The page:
Both the IPA (beer) and the IPA Experiment (whisky) were available for us to compare the aromas and flavours. The beer was fresh, floral and sweet. The taste was slightly bitter and refreshing. The whisky took on a whole new level of characteristics. Green apples, fresh pears and intense floral notes mixed with herbs burst through the nose. Then you get the Glenfiddich characteristics of fruits and sweet vanilla oak. The palate followed the nose with robust citrus notes and soft, sweet vanilla. A hint of fresh hops hung in the background. The long-lasting finish of delicious fruits and subtle green hops ends the journey with the IPA Experiment.

Matthew then shared the history of Project XX – how it came about. 20 brand ambassadors across the world went to the Glenfiddich warehouse, and each of them was given a choice to choose one cask. None of them knew what was going on, and they treated it like a game. What happened afterwards was magical – their Malt Master, Brian Kinsman, married those 20 casks in a vat and Project XX was born!

After sampling Project XX, Matthew gave us a surprise! He let us try HIS CASK! The one that he picked for Project XX. It was a cask strength whisky, and that, my readers, was pure delight. The sweet and floral nose coupled with the balanced palate was more than what we could have asked for!

More Surprises

Before we left the party, the team from Glenfiddich gave us another surprise. There was a media kit prepared for us, and the gifts were indeed generous. Just take a look at that!

It was indeed a fantastic party filled with fun, laughter and delicious whiskies. We are blown by the generosity of William Grant & Sons and look forward to grabbing some bottles from the Travel Retail at Changi Airport soon!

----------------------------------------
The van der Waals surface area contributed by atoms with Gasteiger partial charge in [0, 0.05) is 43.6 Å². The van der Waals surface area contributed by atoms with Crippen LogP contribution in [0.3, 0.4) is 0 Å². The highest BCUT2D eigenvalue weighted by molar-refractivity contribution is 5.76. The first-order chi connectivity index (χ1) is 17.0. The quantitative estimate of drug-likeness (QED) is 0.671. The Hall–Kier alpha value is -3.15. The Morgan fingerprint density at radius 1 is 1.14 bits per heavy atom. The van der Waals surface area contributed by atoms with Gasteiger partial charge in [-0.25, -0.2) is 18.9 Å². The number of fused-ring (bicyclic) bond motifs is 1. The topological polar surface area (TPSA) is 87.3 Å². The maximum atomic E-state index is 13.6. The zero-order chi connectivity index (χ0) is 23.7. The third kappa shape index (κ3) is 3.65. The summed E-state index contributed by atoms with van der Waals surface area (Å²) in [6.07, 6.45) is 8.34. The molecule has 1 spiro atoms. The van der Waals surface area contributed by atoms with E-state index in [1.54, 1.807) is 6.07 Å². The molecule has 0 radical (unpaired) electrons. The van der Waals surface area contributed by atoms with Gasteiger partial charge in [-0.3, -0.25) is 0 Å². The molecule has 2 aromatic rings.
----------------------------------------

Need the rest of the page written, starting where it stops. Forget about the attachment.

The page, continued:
Appreciating Whisky in 5 Different Ways

The world of whisky is varied and often contentious. Good whiskies may be everywhere, but the affordability of said whisky may be questionable. With the price of whisky trending upwards around the world, the way we serve and drink it becomes a controversial part of how we enjoy the precious liquid.

Whisky lovers would agree that there isn’t a correct way of drinking whisky, but there are specific preferred ways of drinking it. We highlight five different styles of drinking whisky below.

Drink it Neat

Drinking whisky neat (just as it is) is a conventional method favoured by many whisky lovers. Taking the liquid as it is and not adding anything helps to retain the flavour of the whisky. The drinker experiences the purest form of the whisky, just as how the whisky maker has tasted it. The excitement comes through when the drinker interacts with the whisky to find the different aromas and flavours over time and oxidation, all without the influence of external substances.